Project: What Would You Redesign About Your 7th Grade Learning Experience?

Posted on February 29th, 2012 at 8:09 pm by in Our Work

Project: What Would You Redesign About Your 7th Grade Learning Experience?

If I were to ask you to come up with ONE thing, one change that would have made your learning better in the 7th grade, what would it be?

Many of you might suggest more comfortable chairs, more time between classes or even lockers. These are all things that directly impact your life. Some of your ideas are pretty cool but you can see or feel them, they are immediately tangible. But would you have given up a better desk to come up with something that would have made your TEACHER’s job easier? Unprompted, in the 7th grade, would YOU have connected the dots between a pattern of use, classroom management, the location of an object and your own academic success?

I am lucky that I get to see, hear and do amazing things with young adults all the time but walking into MS 118 in the Bronx yesterday, I was stunned. A day later I am still smiling.

As you may know, Public Workshop has been working with DreamYard, openhousenewyork and MS 118 (a public middleP school in the Bronx) to develop a community design leadership program (supported by the National Endowment for the Arts) called, i am a design leader.

‘i am a design leader empowers students to find opportunities and create innovative solutions for improving their learning, one classroom at a time.’

The program is an ambitious prototype and that means there are some bumps and bobbles but there are also some moments of stunning ‘holy wow’. Seeing a bully in one of the classrooms transform into the class’s design leader and the sharpest lateral thinker in the group has been one of these special moments. Truly collaborative lesson planning, in which the English teacher is not only holding the designer to a higher aesthetic bar but, on her own volition, continually reinforcing her students’ writing process with the design process and vice versa, has also been fantastic. These are just a few of the great things that have been happening.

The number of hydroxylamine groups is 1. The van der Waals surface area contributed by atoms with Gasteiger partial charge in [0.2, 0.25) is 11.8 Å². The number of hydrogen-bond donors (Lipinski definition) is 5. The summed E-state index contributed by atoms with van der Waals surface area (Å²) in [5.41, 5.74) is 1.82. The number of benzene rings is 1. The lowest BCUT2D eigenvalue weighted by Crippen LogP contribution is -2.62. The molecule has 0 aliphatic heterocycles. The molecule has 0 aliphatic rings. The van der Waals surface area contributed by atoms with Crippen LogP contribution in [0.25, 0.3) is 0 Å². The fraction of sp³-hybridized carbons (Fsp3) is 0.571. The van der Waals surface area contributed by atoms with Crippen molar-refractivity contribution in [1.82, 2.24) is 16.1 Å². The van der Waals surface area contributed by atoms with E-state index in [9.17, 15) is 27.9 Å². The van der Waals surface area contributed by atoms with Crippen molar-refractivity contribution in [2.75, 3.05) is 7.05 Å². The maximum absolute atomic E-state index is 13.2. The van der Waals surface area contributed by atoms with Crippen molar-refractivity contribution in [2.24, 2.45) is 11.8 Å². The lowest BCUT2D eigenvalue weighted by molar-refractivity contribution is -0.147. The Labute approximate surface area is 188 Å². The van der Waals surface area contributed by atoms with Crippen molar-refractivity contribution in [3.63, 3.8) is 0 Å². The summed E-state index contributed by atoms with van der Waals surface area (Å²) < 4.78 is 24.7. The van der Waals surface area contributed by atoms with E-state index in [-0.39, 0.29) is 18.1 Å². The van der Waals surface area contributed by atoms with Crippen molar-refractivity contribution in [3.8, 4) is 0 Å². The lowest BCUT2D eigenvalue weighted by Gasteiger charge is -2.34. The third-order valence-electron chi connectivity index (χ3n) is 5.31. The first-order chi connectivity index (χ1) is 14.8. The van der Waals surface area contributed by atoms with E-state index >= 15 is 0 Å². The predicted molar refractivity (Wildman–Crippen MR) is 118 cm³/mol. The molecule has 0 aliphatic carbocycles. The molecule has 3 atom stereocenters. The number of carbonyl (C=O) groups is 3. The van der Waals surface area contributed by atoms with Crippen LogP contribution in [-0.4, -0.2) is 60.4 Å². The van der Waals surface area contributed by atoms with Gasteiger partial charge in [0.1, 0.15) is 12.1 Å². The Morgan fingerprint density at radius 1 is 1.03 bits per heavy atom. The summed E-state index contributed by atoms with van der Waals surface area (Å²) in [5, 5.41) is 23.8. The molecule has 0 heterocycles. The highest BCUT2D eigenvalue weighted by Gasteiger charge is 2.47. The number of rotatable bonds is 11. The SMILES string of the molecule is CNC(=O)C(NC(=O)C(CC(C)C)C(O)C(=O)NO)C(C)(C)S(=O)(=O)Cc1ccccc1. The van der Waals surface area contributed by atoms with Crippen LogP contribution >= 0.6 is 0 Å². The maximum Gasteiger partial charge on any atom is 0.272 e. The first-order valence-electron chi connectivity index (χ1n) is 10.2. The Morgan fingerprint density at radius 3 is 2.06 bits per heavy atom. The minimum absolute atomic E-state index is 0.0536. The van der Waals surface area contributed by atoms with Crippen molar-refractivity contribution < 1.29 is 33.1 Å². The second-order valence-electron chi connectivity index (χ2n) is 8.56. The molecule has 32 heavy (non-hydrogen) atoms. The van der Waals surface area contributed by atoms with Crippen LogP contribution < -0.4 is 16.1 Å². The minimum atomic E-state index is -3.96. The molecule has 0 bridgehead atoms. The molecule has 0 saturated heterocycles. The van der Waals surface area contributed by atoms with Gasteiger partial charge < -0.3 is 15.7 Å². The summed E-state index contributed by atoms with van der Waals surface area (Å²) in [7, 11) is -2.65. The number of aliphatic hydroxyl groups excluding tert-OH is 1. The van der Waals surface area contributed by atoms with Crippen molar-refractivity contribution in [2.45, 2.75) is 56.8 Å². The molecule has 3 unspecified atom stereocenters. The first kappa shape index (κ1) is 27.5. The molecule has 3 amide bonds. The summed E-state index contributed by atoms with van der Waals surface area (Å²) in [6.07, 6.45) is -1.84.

If you’ve worked with 7th graders, you will know that the 7th grade is a tough year for teachers and students alike. New social conditions, different academic performance expectations and a whole bunch of brand new hormones bouncing around mean that students tend to be simultaneously brash as they jockey for social positions and very vulnerable to criticism. As such we’ve spent a lot of time ‘opening them up’, putting them in the position where they feel like they can truly critique the world around them–able to really talk about the things that are wrong, broken or that they would like to make better. The results? Fantastic. They are pointing out and finding solutions to all sorts of issues around the school and in their classrooms that they were not ready to do at the beginning of the program. Their openness and sense of empowerment–t hey regularly write in their reflections about how they now see themselves as agents of change–are two of the greatest successes of the program thus far. However, while we have done a lot with learning how to look at and critique things, we haven’t even touched on analyzing user behavior–yet.

So, imagine my surprise when I walked into MS 118 yesterday to find Akash’s It Would Be Great If…. statement as pictured above. If given the opportunity to change ANYTHING at MS 118, to make his learning better, he didn’t propose different uniforms, more comfortable chairs or lockers for every student. Instead of glitzy and glamorous things–tangible things–Akash simply wants the school telephone in the classroom moved from the wall to the teacher’s desk. That’s it. He made the connection that with regular calls from the school’s office, the existing placement of the phone diminishes his (excellent) teacher’s ability to teach and thereby help him achieve his very best.

I do get to see stuff like this a lot but, wow, I never tire of it, not even for a moment.

Thank you Akash.

To be clear, there are many other amazing ones too. Mirilam’s suggestion for widening the windows on the classroom doors to actually ‘prevent’ classroom interruptions is super perceptive. Rayshaun’s desire to create a garden and ‘greened’ tutoring area on the roof that puts students in a different mindset when working on tough topics is incredibly sensitive. There are just a few. We are just at the beginning and I can’t wait to see both how much deeper they are able to go, and what they ultimately end up improving.

–Alex Gilliam